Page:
I decided from day one that I would not use any chemicals within my growing and I would recycle any plastic that I would need to use. I wanted to be an eco-friendly grower.
At this point, I was a ‘ hobby grower’. My first flowers appeared at the end of the July, beginning of August. I had obviously been a little late to the party, but I became well and truly, smitten. ” If I could produce these beauties in this short time, just think what I could produce next year “…
Things seem to naturally evolve, my son is an organic vegetable grower and he delivered weekly veg boxes and we come up with the idea of offering organic flowers to his customers.
Again, I researched how to put bunches of flowers together, how to cut and condition, how to wrap etc. YouTube become my best friend

The feedback I received was lovely, people commented on the ‘ garden style’ and the scent of the flowers, and someone even asked me to make their wedding flowers… I initially declined due to fear and lack of experience but this lady had every faith in me and loved my flowers and style so I agreed.
The wedding flowers were loved and my confidence grew.
By 2021 I had lost my job in care so I decided to throw myself wholeheartedly into being a flower farmer/florist. I pushed myself out there as being different. There were no other organic flower farmer/florists in the local area, all the other florists were still using floral foam in their design work.
I had decided long ago that I would never use it.
My principles were from the offset to use organic methods , to always encourage pollinators, to reuse all plastic pots and not use single use plastics and never to use foam. I knew who my customers were, so I set out to find them.

I advertised locally, and attended a start up business course, and Amber Cottage Flowers was born. It has been slow but I am starting to get my name out there as more and more people become environmentally conscious.
Supermarket flowers have predominantly been imported from all across the globe in refrigerated vehicles and are usually covered in chemicals in order to preserve them further. These processes, as I am sure you can imagine, have a huge detrimental effect.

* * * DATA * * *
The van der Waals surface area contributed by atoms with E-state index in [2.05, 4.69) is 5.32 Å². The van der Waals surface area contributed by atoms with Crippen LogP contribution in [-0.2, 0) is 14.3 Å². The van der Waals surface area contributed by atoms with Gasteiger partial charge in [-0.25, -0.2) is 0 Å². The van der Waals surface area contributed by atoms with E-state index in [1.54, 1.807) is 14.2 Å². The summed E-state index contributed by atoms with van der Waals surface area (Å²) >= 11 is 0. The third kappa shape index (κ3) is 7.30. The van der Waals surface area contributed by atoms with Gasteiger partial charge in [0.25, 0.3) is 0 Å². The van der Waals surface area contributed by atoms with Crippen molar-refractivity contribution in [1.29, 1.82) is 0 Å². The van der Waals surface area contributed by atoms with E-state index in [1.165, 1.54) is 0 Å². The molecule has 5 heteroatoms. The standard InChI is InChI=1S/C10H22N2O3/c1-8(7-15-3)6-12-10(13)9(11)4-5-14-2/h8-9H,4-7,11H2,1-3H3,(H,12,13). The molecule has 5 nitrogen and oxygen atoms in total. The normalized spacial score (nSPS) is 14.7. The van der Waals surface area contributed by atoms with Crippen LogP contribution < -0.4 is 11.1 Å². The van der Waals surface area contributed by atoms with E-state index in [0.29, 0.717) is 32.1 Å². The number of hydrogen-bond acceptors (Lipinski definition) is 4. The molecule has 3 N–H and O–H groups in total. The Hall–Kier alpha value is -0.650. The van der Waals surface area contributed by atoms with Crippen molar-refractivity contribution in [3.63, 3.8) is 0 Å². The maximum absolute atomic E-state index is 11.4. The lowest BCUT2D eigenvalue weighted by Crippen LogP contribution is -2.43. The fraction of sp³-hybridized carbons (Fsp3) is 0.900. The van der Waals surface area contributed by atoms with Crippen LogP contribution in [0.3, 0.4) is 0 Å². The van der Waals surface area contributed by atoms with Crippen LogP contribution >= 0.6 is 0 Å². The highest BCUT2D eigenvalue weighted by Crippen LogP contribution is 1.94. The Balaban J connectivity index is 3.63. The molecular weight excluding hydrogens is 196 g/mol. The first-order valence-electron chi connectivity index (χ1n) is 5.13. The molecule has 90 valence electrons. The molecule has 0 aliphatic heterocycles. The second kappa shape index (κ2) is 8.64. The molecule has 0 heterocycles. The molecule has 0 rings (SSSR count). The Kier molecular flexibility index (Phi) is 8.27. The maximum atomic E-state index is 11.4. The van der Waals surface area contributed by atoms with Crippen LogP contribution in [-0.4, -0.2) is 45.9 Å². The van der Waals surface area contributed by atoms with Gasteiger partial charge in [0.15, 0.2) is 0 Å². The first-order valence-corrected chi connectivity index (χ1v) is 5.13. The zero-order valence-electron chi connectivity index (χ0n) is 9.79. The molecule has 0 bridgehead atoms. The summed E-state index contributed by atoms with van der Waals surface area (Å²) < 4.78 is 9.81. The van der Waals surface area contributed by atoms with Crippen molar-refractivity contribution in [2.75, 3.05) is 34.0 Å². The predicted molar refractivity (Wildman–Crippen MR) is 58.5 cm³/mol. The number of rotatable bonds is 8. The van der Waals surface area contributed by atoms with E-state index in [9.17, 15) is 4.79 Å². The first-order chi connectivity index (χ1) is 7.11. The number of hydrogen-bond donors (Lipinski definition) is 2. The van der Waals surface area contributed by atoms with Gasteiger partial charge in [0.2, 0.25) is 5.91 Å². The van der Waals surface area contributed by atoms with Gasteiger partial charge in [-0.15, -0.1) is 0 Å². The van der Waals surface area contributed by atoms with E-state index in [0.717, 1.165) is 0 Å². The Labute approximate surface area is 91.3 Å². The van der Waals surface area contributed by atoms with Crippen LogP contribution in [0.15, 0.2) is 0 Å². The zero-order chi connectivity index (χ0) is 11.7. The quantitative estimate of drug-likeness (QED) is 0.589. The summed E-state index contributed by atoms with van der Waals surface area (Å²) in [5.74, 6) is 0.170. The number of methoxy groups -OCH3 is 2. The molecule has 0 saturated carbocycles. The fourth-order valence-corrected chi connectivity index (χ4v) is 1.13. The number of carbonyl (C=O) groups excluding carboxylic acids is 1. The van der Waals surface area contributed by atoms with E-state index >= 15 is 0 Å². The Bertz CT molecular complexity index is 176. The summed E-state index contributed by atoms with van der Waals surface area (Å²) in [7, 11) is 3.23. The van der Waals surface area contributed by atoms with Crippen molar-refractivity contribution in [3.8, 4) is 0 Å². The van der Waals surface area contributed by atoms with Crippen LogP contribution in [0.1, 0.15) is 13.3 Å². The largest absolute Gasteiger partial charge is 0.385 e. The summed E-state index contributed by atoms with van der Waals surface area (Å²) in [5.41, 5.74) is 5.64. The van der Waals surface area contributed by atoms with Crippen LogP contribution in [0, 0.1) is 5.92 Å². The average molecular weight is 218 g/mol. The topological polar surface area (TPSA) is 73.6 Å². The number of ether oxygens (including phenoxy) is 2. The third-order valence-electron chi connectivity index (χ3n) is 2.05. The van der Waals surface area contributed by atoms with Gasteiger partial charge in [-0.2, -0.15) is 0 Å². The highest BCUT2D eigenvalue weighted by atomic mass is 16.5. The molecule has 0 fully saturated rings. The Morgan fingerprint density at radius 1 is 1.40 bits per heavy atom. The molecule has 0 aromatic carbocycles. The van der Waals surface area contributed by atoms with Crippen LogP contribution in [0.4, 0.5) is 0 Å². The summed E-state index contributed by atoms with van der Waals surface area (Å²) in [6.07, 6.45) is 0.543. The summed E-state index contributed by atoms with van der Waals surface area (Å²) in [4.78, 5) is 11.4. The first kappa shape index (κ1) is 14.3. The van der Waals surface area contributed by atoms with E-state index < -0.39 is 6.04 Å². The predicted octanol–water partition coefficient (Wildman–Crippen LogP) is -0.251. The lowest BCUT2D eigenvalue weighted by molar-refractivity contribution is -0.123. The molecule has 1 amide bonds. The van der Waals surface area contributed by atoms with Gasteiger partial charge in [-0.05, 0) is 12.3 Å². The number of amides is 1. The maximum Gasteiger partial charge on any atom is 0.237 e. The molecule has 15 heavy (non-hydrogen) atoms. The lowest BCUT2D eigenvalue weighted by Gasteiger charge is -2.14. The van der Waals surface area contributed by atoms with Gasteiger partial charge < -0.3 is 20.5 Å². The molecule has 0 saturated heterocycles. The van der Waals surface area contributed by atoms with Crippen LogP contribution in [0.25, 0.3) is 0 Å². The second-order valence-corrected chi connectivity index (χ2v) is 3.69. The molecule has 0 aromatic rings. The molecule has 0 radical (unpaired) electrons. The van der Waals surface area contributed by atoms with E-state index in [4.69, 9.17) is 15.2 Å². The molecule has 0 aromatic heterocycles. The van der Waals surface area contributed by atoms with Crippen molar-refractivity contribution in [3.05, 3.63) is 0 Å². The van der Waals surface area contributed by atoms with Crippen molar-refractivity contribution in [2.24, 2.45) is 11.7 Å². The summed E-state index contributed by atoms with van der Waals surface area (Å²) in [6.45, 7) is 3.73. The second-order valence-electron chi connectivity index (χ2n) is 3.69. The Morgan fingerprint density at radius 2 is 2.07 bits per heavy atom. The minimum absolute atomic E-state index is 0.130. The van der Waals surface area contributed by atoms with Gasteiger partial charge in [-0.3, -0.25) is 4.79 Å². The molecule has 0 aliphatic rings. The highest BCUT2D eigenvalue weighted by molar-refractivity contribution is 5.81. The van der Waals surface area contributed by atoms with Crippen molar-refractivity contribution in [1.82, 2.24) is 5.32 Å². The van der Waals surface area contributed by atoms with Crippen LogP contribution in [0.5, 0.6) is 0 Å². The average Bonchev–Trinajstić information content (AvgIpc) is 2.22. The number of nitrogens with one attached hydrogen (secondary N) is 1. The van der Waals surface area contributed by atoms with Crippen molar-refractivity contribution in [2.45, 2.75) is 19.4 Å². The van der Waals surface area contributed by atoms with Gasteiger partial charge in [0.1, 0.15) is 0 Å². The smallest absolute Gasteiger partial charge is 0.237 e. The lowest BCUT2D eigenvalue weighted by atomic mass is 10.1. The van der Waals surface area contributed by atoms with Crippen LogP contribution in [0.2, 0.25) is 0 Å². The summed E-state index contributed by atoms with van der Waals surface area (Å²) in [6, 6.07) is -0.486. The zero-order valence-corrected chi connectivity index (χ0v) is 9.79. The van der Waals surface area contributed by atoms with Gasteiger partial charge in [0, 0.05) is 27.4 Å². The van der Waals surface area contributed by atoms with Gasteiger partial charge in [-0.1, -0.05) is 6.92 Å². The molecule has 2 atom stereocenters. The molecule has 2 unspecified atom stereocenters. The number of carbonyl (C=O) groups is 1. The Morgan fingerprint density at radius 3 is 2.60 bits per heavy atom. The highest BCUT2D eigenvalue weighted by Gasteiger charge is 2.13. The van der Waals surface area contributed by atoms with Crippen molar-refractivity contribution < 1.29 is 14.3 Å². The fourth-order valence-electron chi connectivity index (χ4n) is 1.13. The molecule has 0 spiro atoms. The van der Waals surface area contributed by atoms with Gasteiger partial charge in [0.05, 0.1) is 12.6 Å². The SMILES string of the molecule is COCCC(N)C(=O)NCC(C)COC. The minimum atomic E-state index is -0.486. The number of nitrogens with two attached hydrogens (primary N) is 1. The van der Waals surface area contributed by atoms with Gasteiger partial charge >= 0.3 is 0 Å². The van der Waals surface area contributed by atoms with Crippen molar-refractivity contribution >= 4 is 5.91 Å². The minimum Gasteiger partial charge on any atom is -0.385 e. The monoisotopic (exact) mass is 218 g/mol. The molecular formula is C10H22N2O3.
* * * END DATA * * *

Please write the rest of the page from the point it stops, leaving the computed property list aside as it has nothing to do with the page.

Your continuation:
When flowers are bought from Amber Cottage, you can rest assured that they are fresh and colourful and full of scent and are free from chemicals. I use only brown paper to wrap or will send flowers out in recycled jam jars to keep them hydrated.
2022 has been a whirlwind of different life experiences. I was asked to deliver a bouquet of flowers to the Queen for her birthday

I joined Flowers From The Farm and this led me to being part of the team that won LARGE GOLD at the Sandringham flower show and I met the then, Prince Charles and Camila.

I have also had the privilege of meeting and building friendships with other Norfolk growers and I have had the honour of creating wedding flowers and farewell flowers

Is gardening, flower farming hard work? Most certainly Yes! Are there uncertainties? Again, Yes! Mother nature does not work to our schedule, she will do her own thing, however, one thing is for sure, despite the crazy weather and the unpredictability, it will, for certain, always be magical….
So, I then forget the achy joints, the bruises and long hours worked, as before me is beauty and I get to see people’s faces light up when they receive their arrangements.
I have come a long way and this new way of life found me when I probably needed it the most.
“Just living is not enough….one must have sunshine, freedom, and a little flower” Hans
Christian Andersen.

This Week’s Guest Blogger is Geoff Stonebanks, who owns Driftwood Gardens

My last feature for Gardening with Disabilities Trust was posted back in May last year, so those that read it will be aware of my multi-award-winning garden in Seaford on the south coast, between Brighton and Eastbourne. A lot has happened in the intervening months, including me suffering with both my knees, but especially the left one. I’m pushing 70 next year and finding it a little more difficult to garden than I used to, finding more rest stops are needed to ease the pressure on the knees!

So, something had to give. Throughout last summer, I harboured the idea of reducing my terracotta pots, always brimming with summer annuals and shrubs, from about 300 to 100. The aim being to reduce the time needed to water and hence the amount of time on my feet.

The image above shows how intense the planting was then, a corridor of containers behind the house and many in the area around the green table and chairs. I imagined, in my head, a new drought tolerant area, dug out of the chalk, held back by upright vintage railway sleepers. I sketched out on a piece of paper what I had imagined and asked a local landscaper, who trims my boundary hedges each autumn, if he was able to recreate it for me.

The response was very positive and in October last year the new sunken garden was created. You can see pictures of the area as the mini digger took hold and now, how it looks this summer, the perfect area for gatherings with family and friends and for visitors to the garden to enjoy their tea and cakes.

Another sacrifice this year, to deal with my standing around with visitors on public open days for the National Garden Scheme, was to consciously make the decision to stop having public open days and to just accept visitors, by prior, pre-booked arrangement. I’m listed in the scheme’s Garden Visitor’s Handbook and also in the BBC Gardeners’ World 2 for 1 booklet. We’ve received 170 five-star reviews on Trip Advisor too, so holiday-makers to Sussex can pick up the idea of visiting by checking their site.